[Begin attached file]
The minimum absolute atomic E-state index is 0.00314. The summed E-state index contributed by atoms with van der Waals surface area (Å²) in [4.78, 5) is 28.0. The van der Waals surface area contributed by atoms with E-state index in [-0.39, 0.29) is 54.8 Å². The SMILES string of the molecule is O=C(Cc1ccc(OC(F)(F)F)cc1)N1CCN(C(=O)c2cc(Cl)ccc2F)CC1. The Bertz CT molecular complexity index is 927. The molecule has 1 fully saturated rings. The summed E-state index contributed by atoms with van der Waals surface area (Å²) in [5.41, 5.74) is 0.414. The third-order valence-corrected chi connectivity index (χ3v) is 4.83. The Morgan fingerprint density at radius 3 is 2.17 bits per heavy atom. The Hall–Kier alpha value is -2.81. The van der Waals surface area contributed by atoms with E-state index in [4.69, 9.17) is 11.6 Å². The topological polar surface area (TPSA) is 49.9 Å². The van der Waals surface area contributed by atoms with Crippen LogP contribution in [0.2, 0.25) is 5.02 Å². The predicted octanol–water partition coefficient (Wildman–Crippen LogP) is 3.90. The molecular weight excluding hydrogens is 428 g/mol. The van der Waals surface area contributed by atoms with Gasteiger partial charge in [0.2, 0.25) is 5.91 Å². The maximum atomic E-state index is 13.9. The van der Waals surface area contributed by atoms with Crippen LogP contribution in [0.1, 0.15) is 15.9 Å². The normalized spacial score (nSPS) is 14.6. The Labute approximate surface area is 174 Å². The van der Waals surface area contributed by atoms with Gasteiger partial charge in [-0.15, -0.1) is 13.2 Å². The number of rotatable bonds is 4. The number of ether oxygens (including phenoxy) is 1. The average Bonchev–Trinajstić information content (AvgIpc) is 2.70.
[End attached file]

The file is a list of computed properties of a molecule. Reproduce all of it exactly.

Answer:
The minimum absolute atomic E-state index is 0.00314. The summed E-state index contributed by atoms with van der Waals surface area (Å²) in [4.78, 5) is 28.0. The van der Waals surface area contributed by atoms with E-state index in [-0.39, 0.29) is 54.8 Å². The SMILES string of the molecule is O=C(Cc1ccc(OC(F)(F)F)cc1)N1CCN(C(=O)c2cc(Cl)ccc2F)CC1. The Bertz CT molecular complexity index is 927. The molecule has 1 fully saturated rings. The summed E-state index contributed by atoms with van der Waals surface area (Å²) in [5.41, 5.74) is 0.414. The third-order valence-corrected chi connectivity index (χ3v) is 4.83. The Morgan fingerprint density at radius 3 is 2.17 bits per heavy atom. The Hall–Kier alpha value is -2.81. The van der Waals surface area contributed by atoms with E-state index in [4.69, 9.17) is 11.6 Å². The topological polar surface area (TPSA) is 49.9 Å². The van der Waals surface area contributed by atoms with Crippen LogP contribution in [0.2, 0.25) is 5.02 Å². The predicted octanol–water partition coefficient (Wildman–Crippen LogP) is 3.90. The molecular weight excluding hydrogens is 428 g/mol. The van der Waals surface area contributed by atoms with Gasteiger partial charge in [0.2, 0.25) is 5.91 Å². The maximum atomic E-state index is 13.9. The van der Waals surface area contributed by atoms with Crippen LogP contribution in [0.1, 0.15) is 15.9 Å². The normalized spacial score (nSPS) is 14.6. The Labute approximate surface area is 174 Å². The van der Waals surface area contributed by atoms with Gasteiger partial charge in [-0.15, -0.1) is 13.2 Å². The number of rotatable bonds is 4. The number of ether oxygens (including phenoxy) is 1. The average Bonchev–Trinajstić information content (AvgIpc) is 2.70.